Art Enriches Lives at Every Age
Two recent art and cultural events inspired me to write this article for Seniors Digest. The first was an art project called "Still Lives" at the Washington Care Center (WCC), and the second was the World Dance Party at the Southeast Senior Center. These events reminded me that the elders of our community will continue to discover that their lives are healthier and more meaningful when they have opportunities to participate and contribute through artistic expression.
"Still Lives" was the inspiration of artist Susie Lee, a project for which she has received a Genius Award from the The Stranger, Seattle's weekly news publication. Over the course of several months, Susie spent time with numerous residents who live at WCC, listening to their stories, hearing what was important and meaningful at this time in their lives, learning what people hold on to and what they let go of as they age.
WCC is a skilled nursing facility in South East Seattle. The population served is from all over the region, and over 50% return to home or some other community setting. But the elders who reside there long term are some of the frailest and medically compromised in the community. Yet they continue to find pleasure in relationships with family, friends, caregivers and church families. They are encouraged to exercise, even if it is just wheelchair yoga, and to interact with those around them.
As people near the twilight of their lives, time takes on a different meaning, as Susie learned. The portraits she created with each individual resident, the props and costumes worn for the portraits, are intended to reveal aspects of aging and time. The community is diverse ethnically and the portraits represent a blend of cultures. Susie shared with me that "over time, aspects such as fragility, fatigue, dignity, restfulness, stubbornness, elegance, confusion, humor, and peacefulness are conveyed, and it is within these ideas that, perhaps, some ideas of honesty and beauty hopefully emerge."
Each portrait is a 30 minute snapshot in time, videotaped without editing. It is not a portrait that one can pass without taking pause—pausing to slow one's pace, and appreciate our shared humanity. The format reminds young visitors of the moving portraits in Harry Potter. Most visitors walk by with curiosity, but the WCC residents will watch the same portrait over and over for hours. The contribution to their community is in front of them, preserved for all time.
World Dance Party
The Southeast Senior Center hosted a World Dance Party on November 6. I love ethnic music, dance, and all ages, so I thought, why not? The event was well attended, and was truly an all-ages intergenerational party.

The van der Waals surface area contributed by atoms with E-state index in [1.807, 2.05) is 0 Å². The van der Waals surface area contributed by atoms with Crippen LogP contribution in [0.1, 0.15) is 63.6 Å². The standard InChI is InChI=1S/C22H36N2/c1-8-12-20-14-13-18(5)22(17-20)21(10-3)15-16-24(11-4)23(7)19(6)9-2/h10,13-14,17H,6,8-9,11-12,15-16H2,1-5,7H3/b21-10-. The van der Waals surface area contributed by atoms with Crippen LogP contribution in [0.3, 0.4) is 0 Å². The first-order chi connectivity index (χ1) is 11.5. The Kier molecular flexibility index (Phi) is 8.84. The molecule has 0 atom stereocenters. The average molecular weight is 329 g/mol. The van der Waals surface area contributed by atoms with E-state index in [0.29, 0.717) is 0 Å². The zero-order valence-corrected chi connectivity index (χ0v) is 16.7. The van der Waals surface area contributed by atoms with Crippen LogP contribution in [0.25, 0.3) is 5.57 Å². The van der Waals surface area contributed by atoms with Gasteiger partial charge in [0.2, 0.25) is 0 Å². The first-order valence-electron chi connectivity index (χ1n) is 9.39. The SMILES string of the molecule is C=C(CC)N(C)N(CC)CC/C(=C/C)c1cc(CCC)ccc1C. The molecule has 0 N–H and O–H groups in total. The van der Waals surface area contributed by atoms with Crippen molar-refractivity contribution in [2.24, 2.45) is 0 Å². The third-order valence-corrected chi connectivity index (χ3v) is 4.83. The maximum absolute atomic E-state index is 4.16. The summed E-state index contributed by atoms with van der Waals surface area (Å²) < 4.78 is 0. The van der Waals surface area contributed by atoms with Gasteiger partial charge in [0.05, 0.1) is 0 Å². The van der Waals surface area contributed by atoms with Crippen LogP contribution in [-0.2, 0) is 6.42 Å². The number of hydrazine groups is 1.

Whether it was the Central Area Senior Center Sliders, or Fred, our young hip hop instructor, trying to get everyone out on the dance floor, there was little time for me to sit, even to enjoy the multi-cultural potluck! If you didn't come with a partner, there was always someone to dance with. The instructors kept us all moving, dancing to the beats at whatever level of competency, with smiles and laughter abounding. There were dancers from Asian Counseling Services, a salsa instructor, Somali and Eritrean Afro-Moves, as well as some ballroom and disco, allowing for an active social experience.
I observed seniors and elementary school students dancing together, teens who were patient with some of our pathetic attempts to get a hip hop routine down, and very few hanging out on the fringes watching. I had this sense of celebrating life and everyone contributing to each other's well-being through dance and sampling the variety of cuisines.
If you would like to see more wonderful photos of the World Dance Party, visit the website of photographers Michelle and Jack Storms!
In 2011, Celebrate the Art of Sharing
As the New Year approaches, people like to make resolutions. Is there a place to include contributing to your community in some way? Is there an art form you enjoy that can be a means of doing so, even if in some small way?
I have spent over 25 years in this community working with elders, primarily those who are considered most medically compromised. Elders that seem the happiest are the ones who realize they can continue to give. It could be their stories that teach, or their words of wisdom to the younger members of the community, or their courage to try a new art form and share their joy in doing so with others.
Desmond Tutu said, "Do your little bit of good where you are; it's those little bits of good put together that overwhelm the world." Happy New Year!
Helen Sikov, MSW, LNHA is the Administrator of Washington Care Center and a Practicum Instructor for the University of Washington School of Social Work. She also serves as a member of the Mayor's Council on African American Elders.
The World Dance Party was facilitated by My World Dance.
Photos: Top left, Kyle Johnson, The Stranger. World Dance Party photos: Terry Morton, Senior Services